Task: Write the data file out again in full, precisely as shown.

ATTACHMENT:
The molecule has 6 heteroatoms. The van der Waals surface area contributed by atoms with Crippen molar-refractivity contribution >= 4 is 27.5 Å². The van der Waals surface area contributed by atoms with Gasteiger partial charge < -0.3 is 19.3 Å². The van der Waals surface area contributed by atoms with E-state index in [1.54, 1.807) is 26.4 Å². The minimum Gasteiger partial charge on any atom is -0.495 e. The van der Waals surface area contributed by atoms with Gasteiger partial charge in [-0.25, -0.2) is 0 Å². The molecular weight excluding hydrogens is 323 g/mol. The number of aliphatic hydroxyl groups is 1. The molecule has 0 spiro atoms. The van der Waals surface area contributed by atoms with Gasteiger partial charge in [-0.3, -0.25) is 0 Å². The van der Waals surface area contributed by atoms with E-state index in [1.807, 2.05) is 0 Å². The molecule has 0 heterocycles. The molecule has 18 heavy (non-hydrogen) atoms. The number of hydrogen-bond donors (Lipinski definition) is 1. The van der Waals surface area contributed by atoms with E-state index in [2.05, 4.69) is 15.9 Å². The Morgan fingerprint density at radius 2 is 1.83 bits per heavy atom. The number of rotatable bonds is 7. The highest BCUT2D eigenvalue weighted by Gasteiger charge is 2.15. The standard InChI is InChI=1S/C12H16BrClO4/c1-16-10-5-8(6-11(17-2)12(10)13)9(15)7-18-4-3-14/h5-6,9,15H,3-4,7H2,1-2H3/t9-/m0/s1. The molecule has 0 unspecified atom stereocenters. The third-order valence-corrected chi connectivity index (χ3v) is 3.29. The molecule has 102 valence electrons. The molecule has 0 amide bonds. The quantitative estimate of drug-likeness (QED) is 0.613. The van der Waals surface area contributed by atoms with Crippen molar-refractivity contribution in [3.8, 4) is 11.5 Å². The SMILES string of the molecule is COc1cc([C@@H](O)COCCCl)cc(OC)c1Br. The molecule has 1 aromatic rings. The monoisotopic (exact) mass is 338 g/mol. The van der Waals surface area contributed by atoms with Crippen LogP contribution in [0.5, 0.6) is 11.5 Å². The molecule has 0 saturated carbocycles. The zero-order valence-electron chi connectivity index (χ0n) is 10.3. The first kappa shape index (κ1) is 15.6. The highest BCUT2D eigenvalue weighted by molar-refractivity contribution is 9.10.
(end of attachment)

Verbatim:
The molecule has 6 heteroatoms. The van der Waals surface area contributed by atoms with Crippen molar-refractivity contribution >= 4 is 27.5 Å². The van der Waals surface area contributed by atoms with Gasteiger partial charge < -0.3 is 19.3 Å². The van der Waals surface area contributed by atoms with E-state index in [1.54, 1.807) is 26.4 Å². The minimum Gasteiger partial charge on any atom is -0.495 e. The van der Waals surface area contributed by atoms with Gasteiger partial charge in [-0.25, -0.2) is 0 Å². The molecular weight excluding hydrogens is 323 g/mol. The number of aliphatic hydroxyl groups is 1. The molecule has 0 spiro atoms. The van der Waals surface area contributed by atoms with Gasteiger partial charge in [-0.3, -0.25) is 0 Å². The van der Waals surface area contributed by atoms with E-state index in [1.807, 2.05) is 0 Å². The molecule has 0 heterocycles. The molecule has 18 heavy (non-hydrogen) atoms. The number of hydrogen-bond donors (Lipinski definition) is 1. The van der Waals surface area contributed by atoms with E-state index in [2.05, 4.69) is 15.9 Å². The Morgan fingerprint density at radius 2 is 1.83 bits per heavy atom. The number of rotatable bonds is 7. The highest BCUT2D eigenvalue weighted by Gasteiger charge is 2.15. The standard InChI is InChI=1S/C12H16BrClO4/c1-16-10-5-8(6-11(17-2)12(10)13)9(15)7-18-4-3-14/h5-6,9,15H,3-4,7H2,1-2H3/t9-/m0/s1. The molecule has 0 unspecified atom stereocenters. The third-order valence-corrected chi connectivity index (χ3v) is 3.29. The molecule has 102 valence electrons. The molecule has 0 amide bonds. The quantitative estimate of drug-likeness (QED) is 0.613. The van der Waals surface area contributed by atoms with Crippen molar-refractivity contribution in [3.8, 4) is 11.5 Å². The SMILES string of the molecule is COc1cc([C@@H](O)COCCCl)cc(OC)c1Br. The molecule has 1 aromatic rings. The monoisotopic (exact) mass is 338 g/mol. The van der Waals surface area contributed by atoms with Crippen LogP contribution in [0.5, 0.6) is 11.5 Å². The molecule has 0 saturated carbocycles. The zero-order valence-electron chi connectivity index (χ0n) is 10.3. The first kappa shape index (κ1) is 15.6. The highest BCUT2D eigenvalue weighted by molar-refractivity contribution is 9.10.